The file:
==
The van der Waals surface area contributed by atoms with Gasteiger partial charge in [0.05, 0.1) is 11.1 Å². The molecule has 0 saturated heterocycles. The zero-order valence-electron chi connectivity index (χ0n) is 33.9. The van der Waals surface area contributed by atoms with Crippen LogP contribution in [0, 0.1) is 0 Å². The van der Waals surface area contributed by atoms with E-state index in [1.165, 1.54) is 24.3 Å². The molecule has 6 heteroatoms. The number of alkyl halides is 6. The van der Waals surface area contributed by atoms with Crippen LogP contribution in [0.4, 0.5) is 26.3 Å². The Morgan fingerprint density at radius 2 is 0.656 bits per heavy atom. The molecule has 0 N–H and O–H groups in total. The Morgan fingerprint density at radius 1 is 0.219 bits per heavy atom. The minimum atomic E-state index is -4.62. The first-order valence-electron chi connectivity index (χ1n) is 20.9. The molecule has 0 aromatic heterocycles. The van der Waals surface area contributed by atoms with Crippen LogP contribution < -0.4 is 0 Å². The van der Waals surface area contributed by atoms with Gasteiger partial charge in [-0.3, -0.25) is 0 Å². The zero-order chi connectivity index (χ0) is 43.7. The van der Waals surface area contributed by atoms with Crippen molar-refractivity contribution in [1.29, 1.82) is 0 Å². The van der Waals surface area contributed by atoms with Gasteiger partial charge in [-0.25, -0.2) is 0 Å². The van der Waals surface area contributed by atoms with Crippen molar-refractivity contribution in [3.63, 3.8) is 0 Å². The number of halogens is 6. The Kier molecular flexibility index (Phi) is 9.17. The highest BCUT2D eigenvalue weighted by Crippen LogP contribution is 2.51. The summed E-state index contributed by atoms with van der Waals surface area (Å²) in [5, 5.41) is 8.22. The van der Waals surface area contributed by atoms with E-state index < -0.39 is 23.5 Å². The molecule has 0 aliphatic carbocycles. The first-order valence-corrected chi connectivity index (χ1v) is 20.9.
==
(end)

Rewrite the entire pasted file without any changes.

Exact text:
The van der Waals surface area contributed by atoms with Gasteiger partial charge in [0.05, 0.1) is 11.1 Å². The molecule has 0 saturated heterocycles. The zero-order valence-electron chi connectivity index (χ0n) is 33.9. The van der Waals surface area contributed by atoms with Crippen LogP contribution in [0, 0.1) is 0 Å². The van der Waals surface area contributed by atoms with E-state index in [1.165, 1.54) is 24.3 Å². The molecule has 6 heteroatoms. The number of alkyl halides is 6. The van der Waals surface area contributed by atoms with Crippen LogP contribution in [0.4, 0.5) is 26.3 Å². The Morgan fingerprint density at radius 2 is 0.656 bits per heavy atom. The molecule has 0 N–H and O–H groups in total. The Morgan fingerprint density at radius 1 is 0.219 bits per heavy atom. The minimum atomic E-state index is -4.62. The first-order valence-electron chi connectivity index (χ1n) is 20.9. The molecule has 0 aromatic heterocycles. The van der Waals surface area contributed by atoms with Crippen LogP contribution < -0.4 is 0 Å². The van der Waals surface area contributed by atoms with Gasteiger partial charge in [-0.3, -0.25) is 0 Å². The zero-order chi connectivity index (χ0) is 43.7. The van der Waals surface area contributed by atoms with Crippen molar-refractivity contribution in [1.29, 1.82) is 0 Å². The van der Waals surface area contributed by atoms with Gasteiger partial charge in [-0.25, -0.2) is 0 Å². The van der Waals surface area contributed by atoms with Crippen molar-refractivity contribution in [3.63, 3.8) is 0 Å². The number of halogens is 6. The Kier molecular flexibility index (Phi) is 9.17. The highest BCUT2D eigenvalue weighted by Crippen LogP contribution is 2.51. The summed E-state index contributed by atoms with van der Waals surface area (Å²) in [5, 5.41) is 8.22. The van der Waals surface area contributed by atoms with E-state index < -0.39 is 23.5 Å². The molecule has 0 aliphatic carbocycles. The first-order valence-corrected chi connectivity index (χ1v) is 20.9.